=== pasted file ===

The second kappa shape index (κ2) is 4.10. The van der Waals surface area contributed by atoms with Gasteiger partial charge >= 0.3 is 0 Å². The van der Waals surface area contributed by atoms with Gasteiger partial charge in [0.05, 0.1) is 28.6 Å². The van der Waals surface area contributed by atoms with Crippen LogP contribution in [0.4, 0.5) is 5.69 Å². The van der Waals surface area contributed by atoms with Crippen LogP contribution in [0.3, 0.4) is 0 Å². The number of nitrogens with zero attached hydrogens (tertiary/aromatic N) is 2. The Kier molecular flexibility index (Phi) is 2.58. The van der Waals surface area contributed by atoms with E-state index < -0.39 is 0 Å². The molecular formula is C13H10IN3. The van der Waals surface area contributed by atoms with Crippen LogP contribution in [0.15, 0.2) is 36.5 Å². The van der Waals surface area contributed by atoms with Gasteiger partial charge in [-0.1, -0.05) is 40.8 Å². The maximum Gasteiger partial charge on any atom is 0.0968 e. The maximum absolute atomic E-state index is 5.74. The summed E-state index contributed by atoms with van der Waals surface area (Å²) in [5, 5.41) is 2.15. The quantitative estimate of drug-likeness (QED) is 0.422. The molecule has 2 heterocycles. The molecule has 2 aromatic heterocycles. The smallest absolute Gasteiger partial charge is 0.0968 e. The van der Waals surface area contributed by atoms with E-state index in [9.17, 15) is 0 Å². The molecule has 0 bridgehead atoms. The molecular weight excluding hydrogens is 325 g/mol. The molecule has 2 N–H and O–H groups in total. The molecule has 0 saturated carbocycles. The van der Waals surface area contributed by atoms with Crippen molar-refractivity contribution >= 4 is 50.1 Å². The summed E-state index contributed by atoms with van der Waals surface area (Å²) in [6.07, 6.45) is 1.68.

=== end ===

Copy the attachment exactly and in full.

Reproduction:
The second kappa shape index (κ2) is 4.10. The van der Waals surface area contributed by atoms with Gasteiger partial charge >= 0.3 is 0 Å². The van der Waals surface area contributed by atoms with Gasteiger partial charge in [0.05, 0.1) is 28.6 Å². The van der Waals surface area contributed by atoms with Crippen LogP contribution in [0.4, 0.5) is 5.69 Å². The van der Waals surface area contributed by atoms with Crippen LogP contribution in [0.3, 0.4) is 0 Å². The number of nitrogens with zero attached hydrogens (tertiary/aromatic N) is 2. The Kier molecular flexibility index (Phi) is 2.58. The van der Waals surface area contributed by atoms with E-state index < -0.39 is 0 Å². The molecular formula is C13H10IN3. The van der Waals surface area contributed by atoms with Crippen LogP contribution in [0.15, 0.2) is 36.5 Å². The van der Waals surface area contributed by atoms with Gasteiger partial charge in [-0.1, -0.05) is 40.8 Å². The maximum Gasteiger partial charge on any atom is 0.0968 e. The maximum absolute atomic E-state index is 5.74. The summed E-state index contributed by atoms with van der Waals surface area (Å²) in [5, 5.41) is 2.15. The quantitative estimate of drug-likeness (QED) is 0.422. The molecule has 2 heterocycles. The molecule has 2 aromatic heterocycles. The smallest absolute Gasteiger partial charge is 0.0968 e. The van der Waals surface area contributed by atoms with E-state index in [9.17, 15) is 0 Å². The molecule has 0 bridgehead atoms. The molecular weight excluding hydrogens is 325 g/mol. The molecule has 2 N–H and O–H groups in total. The molecule has 0 saturated carbocycles. The van der Waals surface area contributed by atoms with Crippen molar-refractivity contribution >= 4 is 50.1 Å². The summed E-state index contributed by atoms with van der Waals surface area (Å²) in [6.07, 6.45) is 1.68.